Lawmakers and concerned sectors wary of Chinese control over critical infrastructure and the national security risks it poses are opposing the measure to amend the Philippines’ Public Service Act that aims to do away with the 60-40 rule on foreign ownership of telecommunications and transportation businesses.
Senate Bill No. 2094, which is being discussed at the Senate level, seeks to amend Commonwealth Act No. 146 or the Public Service law and effectively exclude telecommunications from the definition of public utilities in the amendatory bill.
Reacting to the proposal, Sen. Panfilo Lacson warned the new PSA might face a “constitutional challenge” for being against the intent of the 1986 Charter framers. He said the minutes of the Constitutional Commission clearly identified telecommunications as a public utility, the ownership of which should remain controlled by Filipinos.
Sen. Risa Hontiveros was also concerned about increased Chinese incursions into Philippine territory, as she warned against the Chinese government owning crucial infrastructure in the Philippines if the 100-percent ownership of utilities is allowed.
She foresees “grave consequences to national security” if telecoms would be excluded as a public utility, as this would enable Chinese government-controlled companies like China Telecom to gain a stronghold over the critical communications sector.
Around the region, other legislators are also echoing security fears against China’s deliberate inroads into governments and industries across Asia.
Queensland Senator James McGrath, in a recent speech to the Australian Senate, warned that China was using Communist Party-controlled owned instrumentalities such as China Telecom and Dito Telecommunity as “Trojan Horses” to infiltrate the infrastructure of smaller nations in the Indo-China region.
“While China has continued with its wolf warrior diplomacy and while territorial concerns continue to be raised, including in seas off Japan, Vietnam and the Philippines, the Chinese Communist Party government and its military arm have been quietly making strategic acquisitions of another kind,” he said.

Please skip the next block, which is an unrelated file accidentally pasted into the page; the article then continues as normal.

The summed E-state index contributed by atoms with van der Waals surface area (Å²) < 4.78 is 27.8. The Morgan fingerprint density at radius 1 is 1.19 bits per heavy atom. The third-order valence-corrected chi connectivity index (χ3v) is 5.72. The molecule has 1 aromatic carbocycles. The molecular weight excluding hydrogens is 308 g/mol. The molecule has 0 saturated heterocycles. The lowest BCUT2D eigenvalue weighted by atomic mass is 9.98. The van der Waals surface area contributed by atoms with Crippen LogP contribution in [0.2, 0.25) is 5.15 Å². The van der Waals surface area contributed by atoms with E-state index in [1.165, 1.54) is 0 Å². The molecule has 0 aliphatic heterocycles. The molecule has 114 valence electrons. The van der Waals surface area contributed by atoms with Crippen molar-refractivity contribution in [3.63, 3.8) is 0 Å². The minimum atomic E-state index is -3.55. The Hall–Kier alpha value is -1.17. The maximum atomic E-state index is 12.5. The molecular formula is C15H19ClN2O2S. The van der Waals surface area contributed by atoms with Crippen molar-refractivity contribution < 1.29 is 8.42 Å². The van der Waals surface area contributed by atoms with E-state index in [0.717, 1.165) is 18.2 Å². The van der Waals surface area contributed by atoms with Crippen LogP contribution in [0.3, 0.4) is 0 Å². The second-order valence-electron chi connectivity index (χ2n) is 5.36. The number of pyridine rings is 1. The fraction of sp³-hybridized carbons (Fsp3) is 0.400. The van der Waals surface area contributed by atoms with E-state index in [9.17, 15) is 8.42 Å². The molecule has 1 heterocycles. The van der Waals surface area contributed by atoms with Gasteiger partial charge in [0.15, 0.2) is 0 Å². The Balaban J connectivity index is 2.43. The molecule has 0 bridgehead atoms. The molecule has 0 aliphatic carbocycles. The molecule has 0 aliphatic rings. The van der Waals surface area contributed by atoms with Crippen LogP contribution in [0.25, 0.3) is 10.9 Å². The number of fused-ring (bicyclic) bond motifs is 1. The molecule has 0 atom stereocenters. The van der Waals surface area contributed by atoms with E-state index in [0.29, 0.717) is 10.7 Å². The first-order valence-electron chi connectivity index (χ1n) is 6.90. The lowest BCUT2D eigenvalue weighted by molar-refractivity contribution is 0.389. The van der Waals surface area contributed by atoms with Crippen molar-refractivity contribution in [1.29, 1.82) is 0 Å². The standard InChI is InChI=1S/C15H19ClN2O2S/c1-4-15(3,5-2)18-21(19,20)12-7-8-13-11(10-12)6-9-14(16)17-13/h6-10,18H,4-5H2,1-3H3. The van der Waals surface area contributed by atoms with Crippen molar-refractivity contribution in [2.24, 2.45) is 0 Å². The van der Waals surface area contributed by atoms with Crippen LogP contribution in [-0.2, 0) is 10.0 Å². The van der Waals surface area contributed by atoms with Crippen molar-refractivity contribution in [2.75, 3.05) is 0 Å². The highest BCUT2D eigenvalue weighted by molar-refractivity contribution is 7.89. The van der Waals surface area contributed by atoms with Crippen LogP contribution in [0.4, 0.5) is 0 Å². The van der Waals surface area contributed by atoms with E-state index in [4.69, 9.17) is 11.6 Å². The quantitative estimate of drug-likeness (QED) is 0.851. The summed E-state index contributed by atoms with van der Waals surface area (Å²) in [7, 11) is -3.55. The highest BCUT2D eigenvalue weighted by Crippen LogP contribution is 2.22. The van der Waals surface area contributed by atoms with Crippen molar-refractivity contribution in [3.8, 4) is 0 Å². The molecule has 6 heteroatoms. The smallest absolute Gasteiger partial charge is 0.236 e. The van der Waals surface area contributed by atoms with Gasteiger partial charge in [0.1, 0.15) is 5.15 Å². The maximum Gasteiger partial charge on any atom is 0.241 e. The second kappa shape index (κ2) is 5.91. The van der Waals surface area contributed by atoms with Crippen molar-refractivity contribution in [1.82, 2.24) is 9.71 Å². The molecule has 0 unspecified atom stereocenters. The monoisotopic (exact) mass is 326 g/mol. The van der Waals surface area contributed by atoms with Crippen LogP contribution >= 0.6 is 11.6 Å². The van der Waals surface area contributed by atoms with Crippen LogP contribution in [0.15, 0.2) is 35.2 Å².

Sen. McGrath was particularly worried about China Telecom’s 40-percent share in Dito Telecommunity.
“Many are concerned that Dito Telecommunity is a Trojan horse for spying, including on the armed forces of the Philippines and its allies, the United States and Australia. When we consider how many Australian companies house parts of their businesses in the Philippines, such as call centers, this should ring alarm bells with cybersecurity experts,” he said.
According to the United States Federal Communications Commission, the Chinese Communist Party government has “substantial control” over China Telecom. Chinatel describes itself as a “main force for building a cyber power”, and it is bound by China’s National Intelligence Law article 7, which states, “Any organisation or citizen shall support and assist and cooperate with the state intelligence work in accordance with the law, and keep the secrets of the national intelligence work known to the public”.
Another reason for concern is US President Joe Biden’s signing of Executive Order 13959 in June, listing 59 Chinese companies that are banned from receiving US investments due to their suspected ties to Chinese military, defense or surveillance technology sectors. Dito owner China Telecommunications Corp. is one of those companies included in the list of US-banned companies.
Sen. McGrath was wary of proposals in the Philippines under Senate Bill Number 2094 to allow 100-percent foreign ownership of public utilities, including telecommunications and transportation. “Filipino lawmakers are rightly concerned that this could allow China to own infrastructure which is crucial to the Philippines,” he said.